Why don't you plot the Dow or the S&P500 and see if that looks like a bubble based on the graphs you show here......?

  • Report this Comment On October 01, 2011, at 10:47 AM, chrissy1095 wrote:

    How about a chart of money creation?

  • Report this Comment On October 01, 2011, at 10:55 AM, TMFHousel wrote:
  • Report this Comment On October 01, 2011, at 1:43 PM, ouchtouch wrote:

    It's all about interest rates. Gold started ascending when the Fed started holding down interest rates artificially. It will stop and start falling when interest rates are at a healthy positive level.

  • Report this Comment On October 01, 2011, at 4:30 PM, JohnMaxfield37 wrote:

    mfpirate -

    As you noted, it's impossible to predict a bubble's timeline. What I would say, however, is that a decrease in price will likely begin in earnest once the economic situation improves and money flows out of so-called safe assets and into more speculative arenas. When that happens, of course, is anybody's guess.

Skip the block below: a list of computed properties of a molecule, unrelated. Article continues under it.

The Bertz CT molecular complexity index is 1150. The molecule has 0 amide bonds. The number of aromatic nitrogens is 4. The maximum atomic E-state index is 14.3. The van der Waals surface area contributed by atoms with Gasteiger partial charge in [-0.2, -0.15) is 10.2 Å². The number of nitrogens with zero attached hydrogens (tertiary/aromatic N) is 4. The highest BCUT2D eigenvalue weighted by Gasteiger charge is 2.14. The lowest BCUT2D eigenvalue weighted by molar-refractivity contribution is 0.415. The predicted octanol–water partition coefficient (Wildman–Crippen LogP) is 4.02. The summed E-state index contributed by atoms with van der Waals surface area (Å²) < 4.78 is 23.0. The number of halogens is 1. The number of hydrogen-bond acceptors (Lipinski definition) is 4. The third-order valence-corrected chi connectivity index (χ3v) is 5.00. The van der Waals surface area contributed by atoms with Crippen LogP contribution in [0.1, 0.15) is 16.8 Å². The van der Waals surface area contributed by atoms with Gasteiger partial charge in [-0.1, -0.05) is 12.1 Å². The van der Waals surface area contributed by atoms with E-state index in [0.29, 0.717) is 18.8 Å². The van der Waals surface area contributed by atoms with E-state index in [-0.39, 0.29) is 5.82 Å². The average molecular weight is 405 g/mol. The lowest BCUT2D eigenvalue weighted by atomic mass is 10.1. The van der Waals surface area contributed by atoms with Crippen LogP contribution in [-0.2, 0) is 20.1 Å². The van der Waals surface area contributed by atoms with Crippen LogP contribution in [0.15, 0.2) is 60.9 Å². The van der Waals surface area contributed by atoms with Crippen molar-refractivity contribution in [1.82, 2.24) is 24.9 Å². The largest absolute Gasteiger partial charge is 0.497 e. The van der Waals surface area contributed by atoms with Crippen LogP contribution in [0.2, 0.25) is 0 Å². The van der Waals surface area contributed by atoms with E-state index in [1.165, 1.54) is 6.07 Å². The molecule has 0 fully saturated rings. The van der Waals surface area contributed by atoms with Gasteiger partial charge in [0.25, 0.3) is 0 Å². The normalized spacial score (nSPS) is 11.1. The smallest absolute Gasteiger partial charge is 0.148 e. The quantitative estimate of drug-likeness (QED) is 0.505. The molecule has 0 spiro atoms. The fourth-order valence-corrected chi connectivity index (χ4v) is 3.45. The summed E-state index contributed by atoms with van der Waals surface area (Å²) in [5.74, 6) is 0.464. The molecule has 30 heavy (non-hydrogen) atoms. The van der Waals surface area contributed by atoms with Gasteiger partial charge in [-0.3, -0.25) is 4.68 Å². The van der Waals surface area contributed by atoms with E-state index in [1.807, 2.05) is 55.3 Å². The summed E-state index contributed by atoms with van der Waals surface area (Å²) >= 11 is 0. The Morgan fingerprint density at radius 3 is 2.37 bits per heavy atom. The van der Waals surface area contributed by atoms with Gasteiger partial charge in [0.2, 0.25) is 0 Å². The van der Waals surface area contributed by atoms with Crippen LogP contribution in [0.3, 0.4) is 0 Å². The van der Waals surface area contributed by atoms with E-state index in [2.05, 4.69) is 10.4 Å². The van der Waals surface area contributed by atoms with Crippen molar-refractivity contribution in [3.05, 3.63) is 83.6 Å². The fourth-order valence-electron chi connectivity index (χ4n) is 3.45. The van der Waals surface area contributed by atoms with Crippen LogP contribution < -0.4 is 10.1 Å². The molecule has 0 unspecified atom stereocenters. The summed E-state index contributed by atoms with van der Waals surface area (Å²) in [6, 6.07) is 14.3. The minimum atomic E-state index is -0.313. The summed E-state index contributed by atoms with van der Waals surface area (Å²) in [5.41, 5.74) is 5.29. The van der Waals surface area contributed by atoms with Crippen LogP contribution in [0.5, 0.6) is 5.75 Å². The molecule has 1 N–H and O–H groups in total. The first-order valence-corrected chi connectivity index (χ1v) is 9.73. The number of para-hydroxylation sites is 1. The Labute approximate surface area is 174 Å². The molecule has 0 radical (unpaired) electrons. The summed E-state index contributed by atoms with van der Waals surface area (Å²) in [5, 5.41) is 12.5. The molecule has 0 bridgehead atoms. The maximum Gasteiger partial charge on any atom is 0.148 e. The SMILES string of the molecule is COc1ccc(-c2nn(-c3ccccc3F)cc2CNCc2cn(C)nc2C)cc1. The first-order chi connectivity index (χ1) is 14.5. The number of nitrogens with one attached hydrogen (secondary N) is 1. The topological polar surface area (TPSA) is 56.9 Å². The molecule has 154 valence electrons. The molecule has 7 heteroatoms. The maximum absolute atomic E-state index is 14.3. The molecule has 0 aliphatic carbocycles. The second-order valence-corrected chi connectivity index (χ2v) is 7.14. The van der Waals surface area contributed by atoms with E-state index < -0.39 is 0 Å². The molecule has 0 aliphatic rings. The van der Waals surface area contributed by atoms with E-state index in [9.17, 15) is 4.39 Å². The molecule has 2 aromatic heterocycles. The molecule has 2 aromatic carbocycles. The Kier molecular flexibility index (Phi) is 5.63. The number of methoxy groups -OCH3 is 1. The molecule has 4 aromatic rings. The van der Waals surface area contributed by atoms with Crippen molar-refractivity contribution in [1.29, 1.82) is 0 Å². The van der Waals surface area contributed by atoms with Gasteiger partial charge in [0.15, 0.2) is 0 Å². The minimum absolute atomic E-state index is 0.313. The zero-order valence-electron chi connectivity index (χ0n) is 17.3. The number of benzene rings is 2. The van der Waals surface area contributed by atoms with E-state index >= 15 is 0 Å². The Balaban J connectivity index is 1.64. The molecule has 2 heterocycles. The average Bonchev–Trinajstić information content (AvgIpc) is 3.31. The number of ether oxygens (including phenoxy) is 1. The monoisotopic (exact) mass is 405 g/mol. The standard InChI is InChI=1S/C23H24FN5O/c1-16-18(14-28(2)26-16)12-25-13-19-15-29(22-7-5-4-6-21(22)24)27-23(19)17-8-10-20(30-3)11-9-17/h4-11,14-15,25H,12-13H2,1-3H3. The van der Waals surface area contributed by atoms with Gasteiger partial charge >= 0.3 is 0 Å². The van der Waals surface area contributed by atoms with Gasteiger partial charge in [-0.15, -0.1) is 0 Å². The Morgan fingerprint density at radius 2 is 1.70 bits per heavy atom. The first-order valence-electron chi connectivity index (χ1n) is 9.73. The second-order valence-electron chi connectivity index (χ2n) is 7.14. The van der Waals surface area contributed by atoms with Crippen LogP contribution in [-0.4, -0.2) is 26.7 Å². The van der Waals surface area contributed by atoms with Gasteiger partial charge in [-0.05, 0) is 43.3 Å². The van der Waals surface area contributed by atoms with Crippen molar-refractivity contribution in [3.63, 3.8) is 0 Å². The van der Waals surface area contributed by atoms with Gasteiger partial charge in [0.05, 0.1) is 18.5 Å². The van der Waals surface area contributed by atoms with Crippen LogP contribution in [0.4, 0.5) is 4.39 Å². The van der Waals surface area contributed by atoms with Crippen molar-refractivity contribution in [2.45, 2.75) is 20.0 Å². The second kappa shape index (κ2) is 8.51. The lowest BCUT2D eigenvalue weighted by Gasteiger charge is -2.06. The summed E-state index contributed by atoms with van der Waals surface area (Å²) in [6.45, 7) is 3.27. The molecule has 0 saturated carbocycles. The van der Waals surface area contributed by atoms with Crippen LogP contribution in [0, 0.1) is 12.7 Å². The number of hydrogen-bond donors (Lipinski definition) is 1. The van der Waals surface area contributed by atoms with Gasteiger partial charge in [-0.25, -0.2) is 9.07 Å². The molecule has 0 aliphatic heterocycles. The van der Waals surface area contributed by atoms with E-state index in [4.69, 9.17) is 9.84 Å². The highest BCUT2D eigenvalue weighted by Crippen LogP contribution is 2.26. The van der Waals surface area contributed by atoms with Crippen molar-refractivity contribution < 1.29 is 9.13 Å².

wantingtoretire -

    You make a great point. It's an issue of global asset allocation. Over the last thirty years, a lot of global wealth was created that needed, and continues to need, a place to go. Our markets were the beneficiaries of that demand. And there are currently no legitimate markets of sufficient size to absorb the same magnitude of wealth. While you can't rule out the possibility of such a market arising at some point in the future, it certainly won't be anytime soon.

  • Report this Comment On October 12, 2011, at 7:18 PM, diditbad100 wrote:

    Nobody knows when gold will fall, it might double or triple from here, there are good arguments for all opinions. Mine is that it will fall fast and hard. Look at history. It usually repeats.The herd theory is my opinion, when it starts downhill it will not stop.